Descent Rate (f/s) 18.5
Comparable PDA Pack 18 20 20 22 24
Comparable PDA Desc. 22 22 24 24 28
Bridle Material Kevlar Type 18 Nylon Kevlar Type 18 Nylon Kevlar
Bridle Length (ft) 4 4 4 4 4
Shroud Lines Spectra Conv. Spectra Conv. Spectra
Paraswivel Optional Optional Optional Optional Optional
Sugg. Retail $777.00 $612.00 $816.00 $635.00 $1262.00

Comments

4/15/2011 Bill Soderquist writes regarding his parachute deployment of June 5, 2010
To the folk at FREE FLIGHT thank you for saving my life. This flight started as a simple training exercise for new aerobatic judges. I started my performance. 3 spins left into 3 spins right into a head on to the judges loop followed by an unplanned parachute deployment. I had stressed to the new aero pilots to clear their chute handle after launch and to make the move with their hand to familiarize themselves. I stress they were pushing themselves and their equipment beyond the certified limits and if needed, they had to know where the handle was. I did my normal look, clear, and reach to make sure I knew where the chute was as I fly several different harness. Then put it out of my mind as I cleared the box, started smoke and concentrated on the routine ahead. The routine went as planned through the first two spin maneuvers then I set up for my head on for the judges. As I let the bar out the left side wire broke. I expected the glider to fold then as this had happen to me long ago. The glider held and I pushed the bar out to clear myself to throw. This caused the glider to fail to the extreme. People ask what were you thinking. My practice and previous reaching made the move automatic. I didn’t think till the chute was in my hand when I hesitated to determine clear air and throw against the spin. All that was moot as the glider had gutted itself and I was in free fall. I threw as the wreckage came around and hit my arm resulting in a short throw. The extra bridle as a result fell below me I fell over the bridle just as the chute opened causing several broken ribs and knocking the air out of me. The rest of the ride was uneventful. I landed in high bushes. I got back in to harness for protection from the branches. Help arrived within minutes.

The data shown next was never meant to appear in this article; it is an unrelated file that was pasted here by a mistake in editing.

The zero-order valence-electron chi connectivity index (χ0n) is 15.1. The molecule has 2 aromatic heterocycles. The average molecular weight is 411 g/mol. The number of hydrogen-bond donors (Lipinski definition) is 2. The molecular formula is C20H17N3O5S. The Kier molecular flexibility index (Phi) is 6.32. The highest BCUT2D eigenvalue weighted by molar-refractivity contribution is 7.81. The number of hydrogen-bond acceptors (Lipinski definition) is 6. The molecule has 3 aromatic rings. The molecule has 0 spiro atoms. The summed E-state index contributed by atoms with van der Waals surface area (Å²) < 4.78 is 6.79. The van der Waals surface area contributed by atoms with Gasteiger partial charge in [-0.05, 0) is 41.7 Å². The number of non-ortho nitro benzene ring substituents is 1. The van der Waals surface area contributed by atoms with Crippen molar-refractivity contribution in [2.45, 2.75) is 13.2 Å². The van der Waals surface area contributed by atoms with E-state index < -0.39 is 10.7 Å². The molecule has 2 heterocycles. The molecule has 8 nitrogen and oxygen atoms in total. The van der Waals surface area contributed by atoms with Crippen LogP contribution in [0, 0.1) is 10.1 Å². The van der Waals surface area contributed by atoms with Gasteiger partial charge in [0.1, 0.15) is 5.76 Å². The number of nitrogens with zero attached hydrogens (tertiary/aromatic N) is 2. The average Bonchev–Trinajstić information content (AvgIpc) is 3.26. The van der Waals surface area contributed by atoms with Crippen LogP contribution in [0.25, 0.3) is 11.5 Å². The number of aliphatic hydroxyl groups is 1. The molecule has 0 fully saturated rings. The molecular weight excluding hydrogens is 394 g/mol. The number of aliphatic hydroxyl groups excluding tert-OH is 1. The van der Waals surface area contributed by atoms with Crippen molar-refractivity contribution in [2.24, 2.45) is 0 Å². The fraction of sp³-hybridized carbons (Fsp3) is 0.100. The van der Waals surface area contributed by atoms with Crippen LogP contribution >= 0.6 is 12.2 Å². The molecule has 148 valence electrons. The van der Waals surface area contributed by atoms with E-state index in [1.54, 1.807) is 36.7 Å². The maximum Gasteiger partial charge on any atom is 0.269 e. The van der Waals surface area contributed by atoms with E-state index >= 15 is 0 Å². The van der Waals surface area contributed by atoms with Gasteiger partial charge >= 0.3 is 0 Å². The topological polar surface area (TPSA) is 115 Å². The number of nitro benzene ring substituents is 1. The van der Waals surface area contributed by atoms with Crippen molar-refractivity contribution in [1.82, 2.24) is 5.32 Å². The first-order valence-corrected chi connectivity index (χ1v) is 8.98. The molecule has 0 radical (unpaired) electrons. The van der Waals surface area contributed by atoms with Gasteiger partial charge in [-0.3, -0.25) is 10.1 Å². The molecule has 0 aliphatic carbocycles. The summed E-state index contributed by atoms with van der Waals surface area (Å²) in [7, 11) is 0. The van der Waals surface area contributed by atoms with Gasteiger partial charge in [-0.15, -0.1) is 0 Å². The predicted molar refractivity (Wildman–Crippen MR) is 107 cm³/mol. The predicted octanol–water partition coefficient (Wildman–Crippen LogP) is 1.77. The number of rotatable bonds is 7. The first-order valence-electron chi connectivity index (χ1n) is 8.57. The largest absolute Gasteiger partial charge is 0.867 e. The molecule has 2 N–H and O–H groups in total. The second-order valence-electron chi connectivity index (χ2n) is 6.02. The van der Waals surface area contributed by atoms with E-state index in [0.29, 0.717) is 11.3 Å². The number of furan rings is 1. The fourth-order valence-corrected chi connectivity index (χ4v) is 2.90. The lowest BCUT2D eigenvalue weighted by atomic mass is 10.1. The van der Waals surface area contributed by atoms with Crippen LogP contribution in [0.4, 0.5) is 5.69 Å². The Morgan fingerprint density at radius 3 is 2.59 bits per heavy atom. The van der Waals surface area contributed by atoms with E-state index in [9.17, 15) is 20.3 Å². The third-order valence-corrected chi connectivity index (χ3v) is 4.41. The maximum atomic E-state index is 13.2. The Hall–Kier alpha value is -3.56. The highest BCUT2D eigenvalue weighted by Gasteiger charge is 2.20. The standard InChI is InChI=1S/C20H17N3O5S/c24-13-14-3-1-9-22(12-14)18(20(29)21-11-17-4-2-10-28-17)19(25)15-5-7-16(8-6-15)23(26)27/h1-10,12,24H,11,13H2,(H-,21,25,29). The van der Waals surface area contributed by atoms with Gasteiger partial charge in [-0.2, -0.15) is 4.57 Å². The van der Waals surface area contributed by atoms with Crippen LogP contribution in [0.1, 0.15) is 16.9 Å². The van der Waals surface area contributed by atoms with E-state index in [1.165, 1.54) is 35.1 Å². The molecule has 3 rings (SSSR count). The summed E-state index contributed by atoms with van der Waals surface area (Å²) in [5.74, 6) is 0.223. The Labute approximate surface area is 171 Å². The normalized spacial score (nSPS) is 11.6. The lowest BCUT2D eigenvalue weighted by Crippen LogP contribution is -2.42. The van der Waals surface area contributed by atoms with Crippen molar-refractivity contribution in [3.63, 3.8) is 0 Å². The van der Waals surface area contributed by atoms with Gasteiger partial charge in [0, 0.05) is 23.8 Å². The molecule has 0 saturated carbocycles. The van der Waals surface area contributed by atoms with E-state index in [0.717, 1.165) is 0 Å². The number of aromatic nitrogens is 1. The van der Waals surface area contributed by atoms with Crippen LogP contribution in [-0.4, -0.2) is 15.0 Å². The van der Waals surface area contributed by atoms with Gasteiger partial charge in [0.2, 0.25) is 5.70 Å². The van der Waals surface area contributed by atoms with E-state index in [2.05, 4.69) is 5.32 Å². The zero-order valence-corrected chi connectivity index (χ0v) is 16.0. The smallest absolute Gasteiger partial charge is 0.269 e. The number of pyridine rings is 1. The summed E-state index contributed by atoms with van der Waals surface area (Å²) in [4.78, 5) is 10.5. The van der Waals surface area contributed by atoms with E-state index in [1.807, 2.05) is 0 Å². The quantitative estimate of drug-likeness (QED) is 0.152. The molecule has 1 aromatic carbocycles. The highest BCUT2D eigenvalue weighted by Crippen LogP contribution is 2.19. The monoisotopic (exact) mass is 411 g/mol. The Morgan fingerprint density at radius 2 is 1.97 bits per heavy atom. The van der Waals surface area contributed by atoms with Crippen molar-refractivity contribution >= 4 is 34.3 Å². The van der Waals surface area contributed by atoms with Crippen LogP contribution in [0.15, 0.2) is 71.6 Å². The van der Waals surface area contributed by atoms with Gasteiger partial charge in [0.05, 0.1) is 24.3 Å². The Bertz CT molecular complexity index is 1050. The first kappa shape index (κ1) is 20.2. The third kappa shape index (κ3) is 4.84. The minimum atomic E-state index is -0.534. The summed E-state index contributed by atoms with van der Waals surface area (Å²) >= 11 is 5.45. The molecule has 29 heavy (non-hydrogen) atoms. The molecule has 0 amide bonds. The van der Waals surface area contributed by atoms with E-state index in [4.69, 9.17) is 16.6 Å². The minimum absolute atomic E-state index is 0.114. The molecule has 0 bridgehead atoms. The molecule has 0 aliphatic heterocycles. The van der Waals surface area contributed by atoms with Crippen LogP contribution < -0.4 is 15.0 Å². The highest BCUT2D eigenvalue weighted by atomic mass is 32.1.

I want to again THANK the folks at FREE FLIGHT for SAVING MY LIFE. Without this opening there was 0 chance of survival.

1/7/2015 John Greynald shares his deployment experience on January 1, 2015
During the New Year’s Day fly–in at Santa Barbara, I managed to tuck and break my glider when I was only about 300ft over a rocky peak. I was extremely lucky be able to deploy my Lara 175 gold reserve just a few seconds after slamming into the bottom surface of my inverted glider. The canopy appeared to fully inflate in less than two seconds from when the deployment bag left my hand and stayed fully inflated in the same vicinity of the violent air that had just barrel rolled me past 90 in an instant. Under canopy, the wind drifted me (and my new best friend Lara) away from the cliff side of the peak and onto the brush covered side for a SOFT landing a few yards away from the only hiking trail within a half mile.
With only two broken down tubes, the topless glider stayed intact for the descent. The wings were level with the nose down about 30 deg for the touchdown at 2600’ASL. That drag slowed the descent rate by eliminating most of the 70 lbs of glider weight from the total payload, making it even slower that the specified rate as my hook-in weight was is 10% less than the 175lb optimum weight.
My decision to get the 175 Gold was based on wanting a reserve with the least amount of volume and weight possible for my tight fitting side-mount pod harness, and with my hook-in weight being less than 160 lbs., going with the 175 size didn’t seem too foolish. So, while I would not recommend getting the small size for a HG unless you’re less than 130Lbs fully clothed as I am, I strongly recommend going with the gold for two reasons I never fully considered before the deployment.
One: The spectra shroud lines are quite slippery, so the deployment is faster and with less potential for a disorderly release sequence.
Two: The much lighter weight of the Gold makes it easier to throw. I was pinned against the sail with no space for a wind-up and I know I would not have had as good of a toss if the reserve was much heavier.
Thanks Free Flight! Life is good.
John Greynald

 

Retail prices listed are Wills Wing's suggested retail prices not including packaging for shipment from the factory, freight costs to the destination, import and local taxes, and dealer preparation and delivery charges.